Winning regular-season MVP, Defensive Player of The Year, and Finals MVP is the obvious connection between Giannis Antetokounmpo and Hakeem Olajuwon. But Bill Simmons points to the context of their title runs as another thing, although intangible, the two dominant NBA forces also have in common.
I was watching Giannis this year, and I’m thinking, ‘What he just did really reminded me of the Hakeem ’94, ’95 runs in some way where it’s like, the title was available, it was ready to be stolen by somebody, he stayed healthy, he got better as it went along, he dipped into some different level that we weren’t positive he had in him, made guys around him better and he just took the title.’Bill Simmons, The Bill Simmons Podcast
Houston’s title run from 1994 is especially similar to what Giannis and the Bucks have done this year. With no clear-cut favorite to win it all — Michael Jordan was retired at the time — the Rockets went through the Trail Blazers, Suns, Jazz, and Knicks for the organization’s first-ever Larry O’Brien, relying heavily on their superstar player who led them all the way.
The Bucks did the same thing with Antetokounmpo, and it paid off. The Greek Freak displayed a level of basketball we weren’t sure he had in him, allowing the Finals stage to bring out the best of him. This was also the case with Olajuwon — he finished the 1994 NBA Finals averaging 26.9 points, 9.1 rebounds, 3.6 assists, and 3.9 blocks.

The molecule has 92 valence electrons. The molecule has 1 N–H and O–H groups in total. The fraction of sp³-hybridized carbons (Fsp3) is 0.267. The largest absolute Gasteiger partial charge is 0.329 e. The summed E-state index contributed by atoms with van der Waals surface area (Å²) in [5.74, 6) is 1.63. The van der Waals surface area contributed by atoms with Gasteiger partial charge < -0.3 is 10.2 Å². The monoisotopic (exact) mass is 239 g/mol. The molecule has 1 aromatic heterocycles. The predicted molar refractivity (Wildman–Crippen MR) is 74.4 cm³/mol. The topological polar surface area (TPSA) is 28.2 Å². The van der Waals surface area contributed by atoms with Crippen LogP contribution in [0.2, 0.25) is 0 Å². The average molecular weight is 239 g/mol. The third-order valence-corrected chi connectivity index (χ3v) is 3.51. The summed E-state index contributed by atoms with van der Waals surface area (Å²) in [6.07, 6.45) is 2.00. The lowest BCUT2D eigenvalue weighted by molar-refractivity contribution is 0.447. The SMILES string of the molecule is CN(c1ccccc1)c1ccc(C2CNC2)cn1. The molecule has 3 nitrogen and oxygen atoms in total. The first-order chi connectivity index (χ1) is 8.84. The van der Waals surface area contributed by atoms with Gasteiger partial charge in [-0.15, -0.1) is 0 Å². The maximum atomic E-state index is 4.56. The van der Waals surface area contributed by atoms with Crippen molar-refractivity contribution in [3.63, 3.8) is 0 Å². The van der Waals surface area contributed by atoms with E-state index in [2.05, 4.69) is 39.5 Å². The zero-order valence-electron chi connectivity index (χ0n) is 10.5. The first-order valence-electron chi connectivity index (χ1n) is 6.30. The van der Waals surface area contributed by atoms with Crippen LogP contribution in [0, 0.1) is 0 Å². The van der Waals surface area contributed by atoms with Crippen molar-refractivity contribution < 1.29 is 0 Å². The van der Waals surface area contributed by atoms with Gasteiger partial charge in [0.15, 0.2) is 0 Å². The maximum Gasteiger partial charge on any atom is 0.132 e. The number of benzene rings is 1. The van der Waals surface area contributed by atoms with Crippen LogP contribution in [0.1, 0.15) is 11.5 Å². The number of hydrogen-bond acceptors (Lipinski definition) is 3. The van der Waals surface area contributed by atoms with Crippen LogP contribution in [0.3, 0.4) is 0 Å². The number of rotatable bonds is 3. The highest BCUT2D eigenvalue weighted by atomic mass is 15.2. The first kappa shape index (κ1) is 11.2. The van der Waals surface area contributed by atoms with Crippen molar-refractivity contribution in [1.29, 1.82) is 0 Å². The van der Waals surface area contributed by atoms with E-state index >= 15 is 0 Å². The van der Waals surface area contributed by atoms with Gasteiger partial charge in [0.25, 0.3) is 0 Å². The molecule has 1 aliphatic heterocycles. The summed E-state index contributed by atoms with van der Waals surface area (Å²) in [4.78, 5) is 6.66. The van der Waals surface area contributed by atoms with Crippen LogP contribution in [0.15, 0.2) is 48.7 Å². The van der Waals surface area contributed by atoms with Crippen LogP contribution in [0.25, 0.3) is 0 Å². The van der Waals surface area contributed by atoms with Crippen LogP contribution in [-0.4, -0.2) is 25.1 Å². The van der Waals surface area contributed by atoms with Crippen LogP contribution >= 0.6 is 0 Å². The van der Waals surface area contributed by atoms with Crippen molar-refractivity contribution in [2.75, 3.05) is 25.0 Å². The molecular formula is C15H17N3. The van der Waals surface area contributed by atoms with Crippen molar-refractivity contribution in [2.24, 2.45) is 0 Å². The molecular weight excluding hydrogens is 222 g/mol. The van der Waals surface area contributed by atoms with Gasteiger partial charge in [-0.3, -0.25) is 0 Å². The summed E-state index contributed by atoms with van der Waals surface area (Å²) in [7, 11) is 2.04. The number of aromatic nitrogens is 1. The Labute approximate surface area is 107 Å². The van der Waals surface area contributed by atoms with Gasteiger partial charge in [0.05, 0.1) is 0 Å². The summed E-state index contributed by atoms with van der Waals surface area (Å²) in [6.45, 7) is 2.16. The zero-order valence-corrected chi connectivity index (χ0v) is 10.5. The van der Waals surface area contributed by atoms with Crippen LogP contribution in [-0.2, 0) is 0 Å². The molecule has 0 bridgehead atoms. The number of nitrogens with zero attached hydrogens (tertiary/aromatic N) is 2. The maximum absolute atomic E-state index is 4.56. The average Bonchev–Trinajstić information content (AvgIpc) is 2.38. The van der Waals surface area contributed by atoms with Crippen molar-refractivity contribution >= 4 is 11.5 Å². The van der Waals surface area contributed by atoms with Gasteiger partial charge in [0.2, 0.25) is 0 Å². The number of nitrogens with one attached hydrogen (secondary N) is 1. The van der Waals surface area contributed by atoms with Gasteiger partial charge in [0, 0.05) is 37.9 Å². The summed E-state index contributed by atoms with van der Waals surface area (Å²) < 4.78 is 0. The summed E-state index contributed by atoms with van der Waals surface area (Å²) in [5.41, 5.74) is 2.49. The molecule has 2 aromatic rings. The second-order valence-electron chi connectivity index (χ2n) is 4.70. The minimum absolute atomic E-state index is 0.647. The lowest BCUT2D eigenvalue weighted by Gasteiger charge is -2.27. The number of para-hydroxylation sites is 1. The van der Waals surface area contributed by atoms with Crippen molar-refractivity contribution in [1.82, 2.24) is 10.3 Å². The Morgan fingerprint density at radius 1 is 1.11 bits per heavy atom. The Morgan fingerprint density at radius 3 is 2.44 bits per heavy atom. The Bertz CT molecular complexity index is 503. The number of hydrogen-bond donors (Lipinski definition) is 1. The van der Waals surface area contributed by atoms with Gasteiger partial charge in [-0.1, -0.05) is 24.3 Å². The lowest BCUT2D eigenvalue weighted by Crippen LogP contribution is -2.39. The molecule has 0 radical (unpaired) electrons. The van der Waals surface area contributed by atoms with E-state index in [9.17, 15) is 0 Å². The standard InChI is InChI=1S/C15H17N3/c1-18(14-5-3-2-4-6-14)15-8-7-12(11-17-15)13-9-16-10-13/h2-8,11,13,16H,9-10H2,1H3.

But as Kenny “The Jet” Smith points out, none of it would’ve been possible without both teams’ supporting casts. That’s something he knows firsthand.
We had some really interesting pieces, some guys who people didn’t think could get it done at other places. We played with a chip on our shoulder, the Mario Ellies, the Vernon Maxwells of the world including myself, but one thing I would say is they (the Bucks) were the best basketball team this year.Kenny Smith, The Bill Simmons Podcast
It takes a collective effort to win the NBA championship. However, Smith knows superstar players are the ones who make a difference. And how Giannis did it in this year’s Finals is where Kenny drew a parallel between him and the all-time great big man he shared the locker room with while in Houston.
When you talk about Hakeem, you always say he’s relentless. He will go help on defense, run back and block a shot, he would go get the offensive rebound, he scored in so many different ways where, some of the great players today, they are great, but they only can do a couple of things. If Hakeem was having an off offensive night, he would have 10 offensive rebounds.Kenny Smith, The Bill Simmons Podcast
That’s a common denominator for all of the all-time greats — if their shots aren’t falling, they’ll find a different way to beat you. But both Hakeem and Giannis would do all of those little things even while having career nights shooting the ball.
That type of approach to the game is rare, especially in today’s day and age. Giannis obviously looked up to the right people. One of them was, without a doubt, the 7-footer wearing No. 34.